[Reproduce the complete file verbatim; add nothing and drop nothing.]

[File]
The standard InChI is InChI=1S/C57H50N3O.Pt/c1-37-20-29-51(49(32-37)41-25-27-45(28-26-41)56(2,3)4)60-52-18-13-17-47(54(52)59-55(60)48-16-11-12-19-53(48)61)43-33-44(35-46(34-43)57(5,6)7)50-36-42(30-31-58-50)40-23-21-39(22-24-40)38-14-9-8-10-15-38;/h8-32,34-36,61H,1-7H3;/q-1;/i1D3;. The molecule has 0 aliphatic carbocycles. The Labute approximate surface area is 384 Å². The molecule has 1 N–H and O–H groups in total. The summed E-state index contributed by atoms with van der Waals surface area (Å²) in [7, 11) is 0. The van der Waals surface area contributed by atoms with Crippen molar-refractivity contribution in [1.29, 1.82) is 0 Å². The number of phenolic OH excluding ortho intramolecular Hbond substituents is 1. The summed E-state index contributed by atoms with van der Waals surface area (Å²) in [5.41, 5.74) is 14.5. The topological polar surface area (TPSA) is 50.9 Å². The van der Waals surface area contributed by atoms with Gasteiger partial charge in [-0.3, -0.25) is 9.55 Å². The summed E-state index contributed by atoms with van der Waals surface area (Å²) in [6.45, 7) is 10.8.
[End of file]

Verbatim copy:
The standard InChI is InChI=1S/C57H50N3O.Pt/c1-37-20-29-51(49(32-37)41-25-27-45(28-26-41)56(2,3)4)60-52-18-13-17-47(54(52)59-55(60)48-16-11-12-19-53(48)61)43-33-44(35-46(34-43)57(5,6)7)50-36-42(30-31-58-50)40-23-21-39(22-24-40)38-14-9-8-10-15-38;/h8-32,34-36,61H,1-7H3;/q-1;/i1D3;. The molecule has 0 aliphatic carbocycles. The Labute approximate surface area is 384 Å². The molecule has 1 N–H and O–H groups in total. The summed E-state index contributed by atoms with van der Waals surface area (Å²) in [7, 11) is 0. The van der Waals surface area contributed by atoms with Crippen molar-refractivity contribution in [1.29, 1.82) is 0 Å². The number of phenolic OH excluding ortho intramolecular Hbond substituents is 1. The summed E-state index contributed by atoms with van der Waals surface area (Å²) in [5.41, 5.74) is 14.5. The topological polar surface area (TPSA) is 50.9 Å². The van der Waals surface area contributed by atoms with Gasteiger partial charge in [-0.3, -0.25) is 9.55 Å². The summed E-state index contributed by atoms with van der Waals surface area (Å²) in [6.45, 7) is 10.8.